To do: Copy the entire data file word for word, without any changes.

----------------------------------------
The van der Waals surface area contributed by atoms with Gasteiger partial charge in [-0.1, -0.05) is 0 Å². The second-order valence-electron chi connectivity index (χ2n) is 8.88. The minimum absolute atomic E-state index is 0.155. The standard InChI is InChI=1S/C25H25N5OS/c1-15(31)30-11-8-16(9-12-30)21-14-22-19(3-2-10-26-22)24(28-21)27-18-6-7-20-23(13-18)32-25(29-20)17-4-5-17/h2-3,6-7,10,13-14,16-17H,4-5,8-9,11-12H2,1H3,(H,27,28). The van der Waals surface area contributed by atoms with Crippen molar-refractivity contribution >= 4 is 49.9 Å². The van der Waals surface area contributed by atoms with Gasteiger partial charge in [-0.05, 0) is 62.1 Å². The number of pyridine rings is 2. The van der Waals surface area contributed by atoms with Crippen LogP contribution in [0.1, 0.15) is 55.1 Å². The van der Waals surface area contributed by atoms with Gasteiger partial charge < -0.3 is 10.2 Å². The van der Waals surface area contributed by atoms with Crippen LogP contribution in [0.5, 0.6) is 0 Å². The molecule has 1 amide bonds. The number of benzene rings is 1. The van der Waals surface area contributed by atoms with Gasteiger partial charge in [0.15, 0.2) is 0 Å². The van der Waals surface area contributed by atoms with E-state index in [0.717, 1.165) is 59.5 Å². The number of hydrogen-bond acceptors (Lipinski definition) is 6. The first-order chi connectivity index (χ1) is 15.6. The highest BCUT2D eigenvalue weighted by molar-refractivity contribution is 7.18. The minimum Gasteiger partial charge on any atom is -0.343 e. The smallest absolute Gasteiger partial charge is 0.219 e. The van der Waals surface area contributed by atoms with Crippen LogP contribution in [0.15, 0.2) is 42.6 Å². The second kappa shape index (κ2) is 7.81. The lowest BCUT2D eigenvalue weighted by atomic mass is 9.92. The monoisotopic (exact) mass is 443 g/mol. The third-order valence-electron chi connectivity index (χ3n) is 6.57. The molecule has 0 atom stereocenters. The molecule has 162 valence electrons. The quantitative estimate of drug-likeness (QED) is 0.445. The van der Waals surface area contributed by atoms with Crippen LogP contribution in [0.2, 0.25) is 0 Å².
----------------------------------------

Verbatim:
The van der Waals surface area contributed by atoms with Gasteiger partial charge in [-0.1, -0.05) is 0 Å². The second-order valence-electron chi connectivity index (χ2n) is 8.88. The minimum absolute atomic E-state index is 0.155. The standard InChI is InChI=1S/C25H25N5OS/c1-15(31)30-11-8-16(9-12-30)21-14-22-19(3-2-10-26-22)24(28-21)27-18-6-7-20-23(13-18)32-25(29-20)17-4-5-17/h2-3,6-7,10,13-14,16-17H,4-5,8-9,11-12H2,1H3,(H,27,28). The van der Waals surface area contributed by atoms with Crippen molar-refractivity contribution >= 4 is 49.9 Å². The van der Waals surface area contributed by atoms with Gasteiger partial charge in [-0.05, 0) is 62.1 Å². The number of pyridine rings is 2. The van der Waals surface area contributed by atoms with Crippen LogP contribution in [0.1, 0.15) is 55.1 Å². The van der Waals surface area contributed by atoms with Gasteiger partial charge < -0.3 is 10.2 Å². The van der Waals surface area contributed by atoms with Crippen LogP contribution in [0.5, 0.6) is 0 Å². The molecule has 1 amide bonds. The number of benzene rings is 1. The van der Waals surface area contributed by atoms with Gasteiger partial charge in [0.15, 0.2) is 0 Å². The van der Waals surface area contributed by atoms with E-state index in [0.717, 1.165) is 59.5 Å². The number of hydrogen-bond acceptors (Lipinski definition) is 6. The first-order chi connectivity index (χ1) is 15.6. The highest BCUT2D eigenvalue weighted by molar-refractivity contribution is 7.18. The minimum Gasteiger partial charge on any atom is -0.343 e. The smallest absolute Gasteiger partial charge is 0.219 e. The van der Waals surface area contributed by atoms with Crippen LogP contribution in [0.15, 0.2) is 42.6 Å². The second kappa shape index (κ2) is 7.81. The lowest BCUT2D eigenvalue weighted by atomic mass is 9.92. The monoisotopic (exact) mass is 443 g/mol. The third-order valence-electron chi connectivity index (χ3n) is 6.57. The molecule has 0 atom stereocenters. The molecule has 162 valence electrons. The quantitative estimate of drug-likeness (QED) is 0.445. The van der Waals surface area contributed by atoms with Crippen LogP contribution in [0.2, 0.25) is 0 Å².